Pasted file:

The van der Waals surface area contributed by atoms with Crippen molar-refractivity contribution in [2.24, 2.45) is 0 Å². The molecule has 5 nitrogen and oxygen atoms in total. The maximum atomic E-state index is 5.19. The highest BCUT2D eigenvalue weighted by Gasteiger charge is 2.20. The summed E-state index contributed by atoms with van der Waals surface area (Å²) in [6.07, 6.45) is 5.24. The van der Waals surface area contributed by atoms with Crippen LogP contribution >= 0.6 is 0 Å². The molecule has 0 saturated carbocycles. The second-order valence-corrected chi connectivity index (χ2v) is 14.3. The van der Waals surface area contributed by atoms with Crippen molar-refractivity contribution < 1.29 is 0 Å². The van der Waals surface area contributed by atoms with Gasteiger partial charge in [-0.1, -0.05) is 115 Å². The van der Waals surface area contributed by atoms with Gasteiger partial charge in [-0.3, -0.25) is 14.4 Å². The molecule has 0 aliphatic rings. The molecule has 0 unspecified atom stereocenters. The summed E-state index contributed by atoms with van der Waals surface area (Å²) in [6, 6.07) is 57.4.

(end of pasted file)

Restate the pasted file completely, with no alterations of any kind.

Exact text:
The van der Waals surface area contributed by atoms with Crippen molar-refractivity contribution in [2.24, 2.45) is 0 Å². The molecule has 5 nitrogen and oxygen atoms in total. The maximum atomic E-state index is 5.19. The highest BCUT2D eigenvalue weighted by Gasteiger charge is 2.20. The summed E-state index contributed by atoms with van der Waals surface area (Å²) in [6.07, 6.45) is 5.24. The van der Waals surface area contributed by atoms with Crippen LogP contribution >= 0.6 is 0 Å². The molecule has 0 saturated carbocycles. The second-order valence-corrected chi connectivity index (χ2v) is 14.3. The van der Waals surface area contributed by atoms with Crippen molar-refractivity contribution < 1.29 is 0 Å². The van der Waals surface area contributed by atoms with Gasteiger partial charge in [-0.1, -0.05) is 115 Å². The van der Waals surface area contributed by atoms with Gasteiger partial charge in [-0.3, -0.25) is 14.4 Å². The molecule has 0 aliphatic rings. The molecule has 0 unspecified atom stereocenters. The summed E-state index contributed by atoms with van der Waals surface area (Å²) in [6, 6.07) is 57.4.